Why Virtue Matters
Chapter 2: Moral Capital and Leadership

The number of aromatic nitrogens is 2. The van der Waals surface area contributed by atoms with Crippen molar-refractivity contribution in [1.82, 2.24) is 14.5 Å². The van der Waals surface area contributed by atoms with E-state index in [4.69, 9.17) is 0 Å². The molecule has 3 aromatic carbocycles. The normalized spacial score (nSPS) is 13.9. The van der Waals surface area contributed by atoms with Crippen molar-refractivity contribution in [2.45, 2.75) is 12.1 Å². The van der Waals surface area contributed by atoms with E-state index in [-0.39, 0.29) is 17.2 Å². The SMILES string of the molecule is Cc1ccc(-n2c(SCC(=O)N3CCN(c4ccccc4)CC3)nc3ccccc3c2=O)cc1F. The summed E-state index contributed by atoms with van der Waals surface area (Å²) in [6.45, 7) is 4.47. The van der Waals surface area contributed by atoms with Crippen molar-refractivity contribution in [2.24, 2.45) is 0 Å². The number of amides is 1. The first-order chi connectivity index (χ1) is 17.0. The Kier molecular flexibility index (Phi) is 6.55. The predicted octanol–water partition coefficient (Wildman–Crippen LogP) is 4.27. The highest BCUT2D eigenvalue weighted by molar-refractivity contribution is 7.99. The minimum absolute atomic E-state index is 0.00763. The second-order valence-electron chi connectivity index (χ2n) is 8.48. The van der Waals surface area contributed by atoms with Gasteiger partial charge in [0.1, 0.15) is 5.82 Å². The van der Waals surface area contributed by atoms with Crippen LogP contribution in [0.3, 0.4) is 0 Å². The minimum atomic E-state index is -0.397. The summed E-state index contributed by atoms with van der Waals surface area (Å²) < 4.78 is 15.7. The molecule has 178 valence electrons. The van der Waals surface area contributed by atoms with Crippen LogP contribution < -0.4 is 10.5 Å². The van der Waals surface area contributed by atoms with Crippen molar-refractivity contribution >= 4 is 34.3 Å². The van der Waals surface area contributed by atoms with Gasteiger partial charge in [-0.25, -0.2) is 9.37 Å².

I. ENRON: PRIDE COMES BEFORE THE FALL At first it seemed as if Enron was just too big, just too important and just too valuable to fail (Walker 2002). It ranked seventh among the world’s largest corporations in the Fortune 500 list, and for six consecutive years since the mid1990s, it was voted ‘America’s Most Innovative Company’. During that period, Enron reported an almost eight-fold increase in sales from $13.3 billion to $100.8 billion, with a market capitalization of $63 billion. Its financial statement in 2000 reported a record-setting net income of $1.3 billion, with recurring earnings per share up by 25 per cent, and a total return to shareholders of nearly 89 per cent. Even as late as 2001, Enron’s board of directors was named the third best board in the US by Chief Executive magazine. Yet on 3 December 2001 the unbelievable became inevitable and Enron became the largest corporation ever to file for bankruptcy in American history (Oppel and Sorkin 2001). Enron and its affiliates sought Chapter 11 court protection for assets worth $49.8 billion and debts of $31.2 billion. The air was heavy with accusations of accounting fraud, insider trading and other securities law violations. Until its untimely demise, Enron was the epitome of a new-economy company, a thinking-outside-the-box, paradigm-shifting, market-making firm (Keller 2002). Founded in 1983, Enron got its big break when state-regulated monopolies in the production, distribution and sale of natural gas and electricity in the US were broken up, and a trading platform...
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